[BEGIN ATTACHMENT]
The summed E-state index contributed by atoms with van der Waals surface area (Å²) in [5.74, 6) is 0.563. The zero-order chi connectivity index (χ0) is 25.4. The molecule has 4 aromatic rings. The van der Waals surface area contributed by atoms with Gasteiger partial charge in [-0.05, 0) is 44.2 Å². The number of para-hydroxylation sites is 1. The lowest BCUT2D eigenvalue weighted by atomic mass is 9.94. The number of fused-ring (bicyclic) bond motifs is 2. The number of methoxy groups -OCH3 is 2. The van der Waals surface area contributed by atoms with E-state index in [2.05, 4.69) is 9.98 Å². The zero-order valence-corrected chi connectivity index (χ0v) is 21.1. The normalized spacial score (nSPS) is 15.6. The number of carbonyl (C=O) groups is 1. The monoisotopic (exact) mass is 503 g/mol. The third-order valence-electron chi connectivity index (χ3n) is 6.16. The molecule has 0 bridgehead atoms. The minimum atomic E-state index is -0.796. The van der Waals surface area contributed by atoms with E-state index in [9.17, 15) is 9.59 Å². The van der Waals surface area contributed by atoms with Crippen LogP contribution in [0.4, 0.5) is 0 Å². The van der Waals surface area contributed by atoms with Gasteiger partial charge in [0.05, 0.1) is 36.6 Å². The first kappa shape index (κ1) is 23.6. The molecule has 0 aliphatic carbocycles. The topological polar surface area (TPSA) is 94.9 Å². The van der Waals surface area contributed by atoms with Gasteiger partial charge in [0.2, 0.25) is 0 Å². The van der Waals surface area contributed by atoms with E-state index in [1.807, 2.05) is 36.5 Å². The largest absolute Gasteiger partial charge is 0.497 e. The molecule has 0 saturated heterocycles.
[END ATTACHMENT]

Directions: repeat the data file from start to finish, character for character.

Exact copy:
The summed E-state index contributed by atoms with van der Waals surface area (Å²) in [5.74, 6) is 0.563. The zero-order chi connectivity index (χ0) is 25.4. The molecule has 4 aromatic rings. The van der Waals surface area contributed by atoms with Gasteiger partial charge in [-0.05, 0) is 44.2 Å². The number of para-hydroxylation sites is 1. The lowest BCUT2D eigenvalue weighted by atomic mass is 9.94. The number of fused-ring (bicyclic) bond motifs is 2. The number of methoxy groups -OCH3 is 2. The van der Waals surface area contributed by atoms with E-state index in [2.05, 4.69) is 9.98 Å². The zero-order valence-corrected chi connectivity index (χ0v) is 21.1. The normalized spacial score (nSPS) is 15.6. The number of carbonyl (C=O) groups is 1. The monoisotopic (exact) mass is 503 g/mol. The third-order valence-electron chi connectivity index (χ3n) is 6.16. The molecule has 0 bridgehead atoms. The minimum atomic E-state index is -0.796. The van der Waals surface area contributed by atoms with E-state index in [9.17, 15) is 9.59 Å². The van der Waals surface area contributed by atoms with Crippen LogP contribution in [0.4, 0.5) is 0 Å². The van der Waals surface area contributed by atoms with Gasteiger partial charge in [0.05, 0.1) is 36.6 Å². The first kappa shape index (κ1) is 23.6. The molecule has 0 aliphatic carbocycles. The topological polar surface area (TPSA) is 94.9 Å². The van der Waals surface area contributed by atoms with Gasteiger partial charge in [0.2, 0.25) is 0 Å². The van der Waals surface area contributed by atoms with E-state index in [1.807, 2.05) is 36.5 Å². The largest absolute Gasteiger partial charge is 0.497 e. The molecule has 0 saturated heterocycles.